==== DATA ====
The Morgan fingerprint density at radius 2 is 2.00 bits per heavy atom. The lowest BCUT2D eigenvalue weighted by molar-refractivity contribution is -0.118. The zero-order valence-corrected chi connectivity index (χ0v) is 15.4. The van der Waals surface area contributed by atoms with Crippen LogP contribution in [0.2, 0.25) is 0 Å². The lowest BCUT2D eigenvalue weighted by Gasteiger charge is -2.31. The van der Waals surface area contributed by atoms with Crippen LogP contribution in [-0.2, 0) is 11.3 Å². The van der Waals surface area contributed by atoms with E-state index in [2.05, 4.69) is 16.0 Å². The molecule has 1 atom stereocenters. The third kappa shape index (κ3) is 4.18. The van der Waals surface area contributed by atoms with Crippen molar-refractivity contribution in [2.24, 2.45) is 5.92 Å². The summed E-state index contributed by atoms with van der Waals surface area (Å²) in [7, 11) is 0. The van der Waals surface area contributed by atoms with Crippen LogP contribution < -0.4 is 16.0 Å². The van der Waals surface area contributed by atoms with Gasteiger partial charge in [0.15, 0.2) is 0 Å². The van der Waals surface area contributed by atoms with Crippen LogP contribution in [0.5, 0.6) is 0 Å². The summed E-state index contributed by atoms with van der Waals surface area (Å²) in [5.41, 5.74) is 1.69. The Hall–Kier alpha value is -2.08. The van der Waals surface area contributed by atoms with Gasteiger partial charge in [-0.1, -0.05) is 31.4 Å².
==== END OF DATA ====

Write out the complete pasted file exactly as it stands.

The Morgan fingerprint density at radius 2 is 2.00 bits per heavy atom. The lowest BCUT2D eigenvalue weighted by molar-refractivity contribution is -0.118. The zero-order valence-corrected chi connectivity index (χ0v) is 15.4. The van der Waals surface area contributed by atoms with Crippen LogP contribution in [0.2, 0.25) is 0 Å². The lowest BCUT2D eigenvalue weighted by Gasteiger charge is -2.31. The van der Waals surface area contributed by atoms with Crippen LogP contribution in [-0.2, 0) is 11.3 Å². The van der Waals surface area contributed by atoms with E-state index in [2.05, 4.69) is 16.0 Å². The molecule has 1 atom stereocenters. The third kappa shape index (κ3) is 4.18. The van der Waals surface area contributed by atoms with Crippen molar-refractivity contribution in [2.24, 2.45) is 5.92 Å². The summed E-state index contributed by atoms with van der Waals surface area (Å²) in [7, 11) is 0. The van der Waals surface area contributed by atoms with Crippen LogP contribution < -0.4 is 16.0 Å². The van der Waals surface area contributed by atoms with Gasteiger partial charge in [0.15, 0.2) is 0 Å². The van der Waals surface area contributed by atoms with Crippen LogP contribution in [0.5, 0.6) is 0 Å². The summed E-state index contributed by atoms with van der Waals surface area (Å²) in [5.41, 5.74) is 1.69. The Hall–Kier alpha value is -2.08. The van der Waals surface area contributed by atoms with Gasteiger partial charge in [-0.1, -0.05) is 31.4 Å².